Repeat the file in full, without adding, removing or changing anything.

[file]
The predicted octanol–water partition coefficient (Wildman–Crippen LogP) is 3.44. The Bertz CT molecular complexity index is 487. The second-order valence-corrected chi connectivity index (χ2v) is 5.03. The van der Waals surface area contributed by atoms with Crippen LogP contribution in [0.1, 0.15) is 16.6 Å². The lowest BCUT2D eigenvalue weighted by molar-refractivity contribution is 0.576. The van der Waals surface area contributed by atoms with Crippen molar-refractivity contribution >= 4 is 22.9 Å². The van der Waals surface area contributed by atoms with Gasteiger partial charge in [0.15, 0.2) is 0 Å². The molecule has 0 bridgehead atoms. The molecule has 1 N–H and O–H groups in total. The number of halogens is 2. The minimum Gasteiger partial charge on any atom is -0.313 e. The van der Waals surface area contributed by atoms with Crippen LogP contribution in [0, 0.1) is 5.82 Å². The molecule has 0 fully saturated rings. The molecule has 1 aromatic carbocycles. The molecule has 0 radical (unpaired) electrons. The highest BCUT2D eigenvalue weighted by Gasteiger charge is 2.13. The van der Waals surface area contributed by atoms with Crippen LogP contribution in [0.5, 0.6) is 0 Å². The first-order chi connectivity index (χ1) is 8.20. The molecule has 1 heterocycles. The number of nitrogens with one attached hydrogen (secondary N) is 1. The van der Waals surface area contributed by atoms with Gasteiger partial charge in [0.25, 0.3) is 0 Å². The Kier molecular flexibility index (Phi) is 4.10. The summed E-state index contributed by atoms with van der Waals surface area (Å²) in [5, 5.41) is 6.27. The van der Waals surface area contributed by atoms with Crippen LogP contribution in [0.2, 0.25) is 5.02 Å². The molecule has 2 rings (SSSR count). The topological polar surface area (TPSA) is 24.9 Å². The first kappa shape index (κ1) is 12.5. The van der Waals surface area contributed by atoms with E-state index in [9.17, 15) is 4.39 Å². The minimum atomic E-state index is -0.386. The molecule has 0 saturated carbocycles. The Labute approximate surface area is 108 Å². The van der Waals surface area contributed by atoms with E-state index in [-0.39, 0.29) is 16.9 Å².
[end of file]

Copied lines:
The predicted octanol–water partition coefficient (Wildman–Crippen LogP) is 3.44. The Bertz CT molecular complexity index is 487. The second-order valence-corrected chi connectivity index (χ2v) is 5.03. The van der Waals surface area contributed by atoms with Crippen LogP contribution in [0.1, 0.15) is 16.6 Å². The lowest BCUT2D eigenvalue weighted by molar-refractivity contribution is 0.576. The van der Waals surface area contributed by atoms with Crippen molar-refractivity contribution >= 4 is 22.9 Å². The van der Waals surface area contributed by atoms with Gasteiger partial charge in [0.15, 0.2) is 0 Å². The molecule has 0 bridgehead atoms. The molecule has 1 N–H and O–H groups in total. The number of halogens is 2. The minimum Gasteiger partial charge on any atom is -0.313 e. The van der Waals surface area contributed by atoms with Crippen LogP contribution in [0, 0.1) is 5.82 Å². The molecule has 0 fully saturated rings. The molecule has 1 aromatic carbocycles. The molecule has 0 radical (unpaired) electrons. The highest BCUT2D eigenvalue weighted by Gasteiger charge is 2.13. The van der Waals surface area contributed by atoms with Crippen LogP contribution in [0.5, 0.6) is 0 Å². The first-order chi connectivity index (χ1) is 8.20. The molecule has 1 heterocycles. The number of nitrogens with one attached hydrogen (secondary N) is 1. The van der Waals surface area contributed by atoms with Gasteiger partial charge in [0.25, 0.3) is 0 Å². The Kier molecular flexibility index (Phi) is 4.10. The summed E-state index contributed by atoms with van der Waals surface area (Å²) in [5, 5.41) is 6.27. The van der Waals surface area contributed by atoms with Crippen LogP contribution in [0.2, 0.25) is 5.02 Å². The molecule has 2 rings (SSSR count). The topological polar surface area (TPSA) is 24.9 Å². The first kappa shape index (κ1) is 12.5. The van der Waals surface area contributed by atoms with E-state index in [9.17, 15) is 4.39 Å². The minimum atomic E-state index is -0.386. The molecule has 0 saturated carbocycles. The Labute approximate surface area is 108 Å². The van der Waals surface area contributed by atoms with E-state index in [-0.39, 0.29) is 16.9 Å².